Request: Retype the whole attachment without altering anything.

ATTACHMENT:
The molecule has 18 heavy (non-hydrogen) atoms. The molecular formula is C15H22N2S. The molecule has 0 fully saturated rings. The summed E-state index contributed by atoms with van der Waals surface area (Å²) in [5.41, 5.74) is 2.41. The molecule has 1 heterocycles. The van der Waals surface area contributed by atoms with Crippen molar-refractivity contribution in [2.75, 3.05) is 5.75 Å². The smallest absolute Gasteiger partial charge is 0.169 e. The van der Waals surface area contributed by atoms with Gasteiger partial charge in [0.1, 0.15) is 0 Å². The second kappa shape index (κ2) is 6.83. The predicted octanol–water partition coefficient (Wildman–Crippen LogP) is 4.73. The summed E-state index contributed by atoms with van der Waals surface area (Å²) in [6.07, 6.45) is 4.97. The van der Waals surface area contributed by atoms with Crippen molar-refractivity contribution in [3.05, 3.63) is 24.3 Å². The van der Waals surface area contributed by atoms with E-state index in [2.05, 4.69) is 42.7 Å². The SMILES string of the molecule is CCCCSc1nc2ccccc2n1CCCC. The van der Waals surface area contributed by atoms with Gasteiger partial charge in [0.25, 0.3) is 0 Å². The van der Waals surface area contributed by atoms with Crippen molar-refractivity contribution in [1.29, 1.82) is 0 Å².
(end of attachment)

The molecule has 18 heavy (non-hydrogen) atoms. The molecular formula is C15H22N2S. The molecule has 0 fully saturated rings. The summed E-state index contributed by atoms with van der Waals surface area (Å²) in [5.41, 5.74) is 2.41. The molecule has 1 heterocycles. The van der Waals surface area contributed by atoms with Crippen molar-refractivity contribution in [2.75, 3.05) is 5.75 Å². The smallest absolute Gasteiger partial charge is 0.169 e. The van der Waals surface area contributed by atoms with Gasteiger partial charge in [0.1, 0.15) is 0 Å². The second kappa shape index (κ2) is 6.83. The predicted octanol–water partition coefficient (Wildman–Crippen LogP) is 4.73. The summed E-state index contributed by atoms with van der Waals surface area (Å²) in [6.07, 6.45) is 4.97. The van der Waals surface area contributed by atoms with Crippen molar-refractivity contribution in [3.05, 3.63) is 24.3 Å². The van der Waals surface area contributed by atoms with E-state index in [2.05, 4.69) is 42.7 Å². The SMILES string of the molecule is CCCCSc1nc2ccccc2n1CCCC. The van der Waals surface area contributed by atoms with Gasteiger partial charge in [0.25, 0.3) is 0 Å². The van der Waals surface area contributed by atoms with Crippen molar-refractivity contribution in [1.29, 1.82) is 0 Å².